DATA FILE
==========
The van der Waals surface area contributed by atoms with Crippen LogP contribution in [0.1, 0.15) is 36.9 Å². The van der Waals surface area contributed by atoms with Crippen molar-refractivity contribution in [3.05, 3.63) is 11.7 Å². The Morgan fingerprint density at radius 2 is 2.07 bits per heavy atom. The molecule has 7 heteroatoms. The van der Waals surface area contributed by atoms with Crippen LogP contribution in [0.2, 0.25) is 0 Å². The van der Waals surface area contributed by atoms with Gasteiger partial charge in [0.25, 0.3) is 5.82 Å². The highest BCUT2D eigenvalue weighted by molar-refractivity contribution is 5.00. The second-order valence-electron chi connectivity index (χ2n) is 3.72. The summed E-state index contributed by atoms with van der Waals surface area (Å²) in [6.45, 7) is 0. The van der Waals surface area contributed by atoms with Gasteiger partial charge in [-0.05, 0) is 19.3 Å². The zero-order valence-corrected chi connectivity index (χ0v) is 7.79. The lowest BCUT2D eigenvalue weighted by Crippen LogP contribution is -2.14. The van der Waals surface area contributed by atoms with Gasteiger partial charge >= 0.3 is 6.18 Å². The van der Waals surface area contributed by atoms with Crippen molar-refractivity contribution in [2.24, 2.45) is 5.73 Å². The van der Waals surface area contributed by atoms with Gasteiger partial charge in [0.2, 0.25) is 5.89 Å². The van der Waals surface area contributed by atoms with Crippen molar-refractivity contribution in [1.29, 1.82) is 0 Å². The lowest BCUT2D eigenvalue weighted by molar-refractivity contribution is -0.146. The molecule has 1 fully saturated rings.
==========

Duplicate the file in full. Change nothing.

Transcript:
The van der Waals surface area contributed by atoms with Crippen LogP contribution in [0.1, 0.15) is 36.9 Å². The van der Waals surface area contributed by atoms with Crippen molar-refractivity contribution in [3.05, 3.63) is 11.7 Å². The Morgan fingerprint density at radius 2 is 2.07 bits per heavy atom. The molecule has 7 heteroatoms. The van der Waals surface area contributed by atoms with Crippen LogP contribution in [0.2, 0.25) is 0 Å². The van der Waals surface area contributed by atoms with Gasteiger partial charge in [0.25, 0.3) is 5.82 Å². The highest BCUT2D eigenvalue weighted by molar-refractivity contribution is 5.00. The second-order valence-electron chi connectivity index (χ2n) is 3.72. The summed E-state index contributed by atoms with van der Waals surface area (Å²) in [6.45, 7) is 0. The van der Waals surface area contributed by atoms with Gasteiger partial charge in [-0.05, 0) is 19.3 Å². The zero-order valence-corrected chi connectivity index (χ0v) is 7.79. The lowest BCUT2D eigenvalue weighted by Crippen LogP contribution is -2.14. The van der Waals surface area contributed by atoms with Gasteiger partial charge >= 0.3 is 6.18 Å². The van der Waals surface area contributed by atoms with Crippen molar-refractivity contribution in [2.24, 2.45) is 5.73 Å². The van der Waals surface area contributed by atoms with Gasteiger partial charge in [0.2, 0.25) is 5.89 Å². The van der Waals surface area contributed by atoms with Crippen molar-refractivity contribution in [1.29, 1.82) is 0 Å². The lowest BCUT2D eigenvalue weighted by molar-refractivity contribution is -0.146. The molecule has 1 fully saturated rings.